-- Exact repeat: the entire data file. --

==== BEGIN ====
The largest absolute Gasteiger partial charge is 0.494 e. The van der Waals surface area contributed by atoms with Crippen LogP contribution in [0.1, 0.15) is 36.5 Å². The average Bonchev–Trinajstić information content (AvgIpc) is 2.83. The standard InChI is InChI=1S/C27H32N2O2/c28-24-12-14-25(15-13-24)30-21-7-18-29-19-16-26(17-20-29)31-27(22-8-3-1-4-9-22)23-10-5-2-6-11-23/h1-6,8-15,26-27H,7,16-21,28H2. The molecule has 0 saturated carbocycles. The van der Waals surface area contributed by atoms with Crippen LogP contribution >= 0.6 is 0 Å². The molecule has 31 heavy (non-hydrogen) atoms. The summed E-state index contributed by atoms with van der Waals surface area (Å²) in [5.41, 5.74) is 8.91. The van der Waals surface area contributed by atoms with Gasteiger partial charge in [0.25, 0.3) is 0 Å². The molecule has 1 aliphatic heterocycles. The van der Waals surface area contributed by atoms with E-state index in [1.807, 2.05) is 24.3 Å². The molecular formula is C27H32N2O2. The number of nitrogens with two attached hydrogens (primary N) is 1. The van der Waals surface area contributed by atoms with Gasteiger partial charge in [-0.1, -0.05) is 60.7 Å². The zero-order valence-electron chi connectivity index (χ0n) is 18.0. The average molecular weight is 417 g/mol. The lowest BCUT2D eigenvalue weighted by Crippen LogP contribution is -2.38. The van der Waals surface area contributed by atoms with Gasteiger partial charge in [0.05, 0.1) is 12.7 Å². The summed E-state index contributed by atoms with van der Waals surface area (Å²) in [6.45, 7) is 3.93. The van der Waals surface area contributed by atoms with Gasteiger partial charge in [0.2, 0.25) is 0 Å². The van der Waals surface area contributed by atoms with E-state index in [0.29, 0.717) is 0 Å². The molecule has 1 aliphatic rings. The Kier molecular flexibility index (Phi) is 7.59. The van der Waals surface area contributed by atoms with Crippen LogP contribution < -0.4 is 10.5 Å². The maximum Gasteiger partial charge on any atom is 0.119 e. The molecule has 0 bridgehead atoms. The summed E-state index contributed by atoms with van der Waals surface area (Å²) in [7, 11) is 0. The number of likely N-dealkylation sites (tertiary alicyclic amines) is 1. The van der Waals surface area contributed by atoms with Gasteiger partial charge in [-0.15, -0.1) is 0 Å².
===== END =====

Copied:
The largest absolute Gasteiger partial charge is 0.494 e. The van der Waals surface area contributed by atoms with Crippen LogP contribution in [0.1, 0.15) is 36.5 Å². The average Bonchev–Trinajstić information content (AvgIpc) is 2.83. The standard InChI is InChI=1S/C27H32N2O2/c28-24-12-14-25(15-13-24)30-21-7-18-29-19-16-26(17-20-29)31-27(22-8-3-1-4-9-22)23-10-5-2-6-11-23/h1-6,8-15,26-27H,7,16-21,28H2. The molecule has 0 saturated carbocycles. The van der Waals surface area contributed by atoms with Crippen LogP contribution >= 0.6 is 0 Å². The molecule has 31 heavy (non-hydrogen) atoms. The summed E-state index contributed by atoms with van der Waals surface area (Å²) in [5.41, 5.74) is 8.91. The van der Waals surface area contributed by atoms with Gasteiger partial charge in [0.25, 0.3) is 0 Å². The molecule has 1 aliphatic heterocycles. The van der Waals surface area contributed by atoms with E-state index in [1.807, 2.05) is 24.3 Å². The molecular formula is C27H32N2O2. The number of nitrogens with two attached hydrogens (primary N) is 1. The van der Waals surface area contributed by atoms with Gasteiger partial charge in [-0.1, -0.05) is 60.7 Å². The zero-order valence-electron chi connectivity index (χ0n) is 18.0. The average molecular weight is 417 g/mol. The lowest BCUT2D eigenvalue weighted by Crippen LogP contribution is -2.38. The van der Waals surface area contributed by atoms with Gasteiger partial charge in [0.05, 0.1) is 12.7 Å². The summed E-state index contributed by atoms with van der Waals surface area (Å²) in [6.45, 7) is 3.93. The van der Waals surface area contributed by atoms with Gasteiger partial charge in [0.2, 0.25) is 0 Å². The van der Waals surface area contributed by atoms with E-state index in [0.29, 0.717) is 0 Å². The molecule has 1 aliphatic rings. The Kier molecular flexibility index (Phi) is 7.59. The van der Waals surface area contributed by atoms with Crippen LogP contribution < -0.4 is 10.5 Å². The maximum Gasteiger partial charge on any atom is 0.119 e. The molecule has 0 bridgehead atoms. The summed E-state index contributed by atoms with van der Waals surface area (Å²) in [7, 11) is 0. The number of likely N-dealkylation sites (tertiary alicyclic amines) is 1. The van der Waals surface area contributed by atoms with Gasteiger partial charge in [-0.15, -0.1) is 0 Å².